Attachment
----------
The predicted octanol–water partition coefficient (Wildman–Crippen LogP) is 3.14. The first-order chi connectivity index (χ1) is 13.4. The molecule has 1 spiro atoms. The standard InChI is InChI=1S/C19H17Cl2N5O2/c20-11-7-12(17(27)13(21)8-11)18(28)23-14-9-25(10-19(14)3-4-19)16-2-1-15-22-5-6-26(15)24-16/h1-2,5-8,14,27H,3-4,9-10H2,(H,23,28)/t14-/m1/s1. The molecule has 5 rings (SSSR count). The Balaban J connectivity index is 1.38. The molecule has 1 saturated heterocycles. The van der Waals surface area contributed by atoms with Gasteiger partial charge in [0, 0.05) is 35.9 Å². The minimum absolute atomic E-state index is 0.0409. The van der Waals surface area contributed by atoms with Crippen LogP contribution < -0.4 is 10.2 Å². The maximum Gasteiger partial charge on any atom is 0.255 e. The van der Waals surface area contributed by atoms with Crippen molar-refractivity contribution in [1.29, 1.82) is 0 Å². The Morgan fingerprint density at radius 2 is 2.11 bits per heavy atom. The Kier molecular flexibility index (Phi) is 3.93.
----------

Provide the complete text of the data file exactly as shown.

The predicted octanol–water partition coefficient (Wildman–Crippen LogP) is 3.14. The first-order chi connectivity index (χ1) is 13.4. The molecule has 1 spiro atoms. The standard InChI is InChI=1S/C19H17Cl2N5O2/c20-11-7-12(17(27)13(21)8-11)18(28)23-14-9-25(10-19(14)3-4-19)16-2-1-15-22-5-6-26(15)24-16/h1-2,5-8,14,27H,3-4,9-10H2,(H,23,28)/t14-/m1/s1. The molecule has 5 rings (SSSR count). The Balaban J connectivity index is 1.38. The molecule has 1 saturated heterocycles. The van der Waals surface area contributed by atoms with Gasteiger partial charge in [0, 0.05) is 35.9 Å². The minimum absolute atomic E-state index is 0.0409. The van der Waals surface area contributed by atoms with Crippen LogP contribution < -0.4 is 10.2 Å². The maximum Gasteiger partial charge on any atom is 0.255 e. The van der Waals surface area contributed by atoms with Crippen molar-refractivity contribution in [1.29, 1.82) is 0 Å². The Morgan fingerprint density at radius 2 is 2.11 bits per heavy atom. The Kier molecular flexibility index (Phi) is 3.93.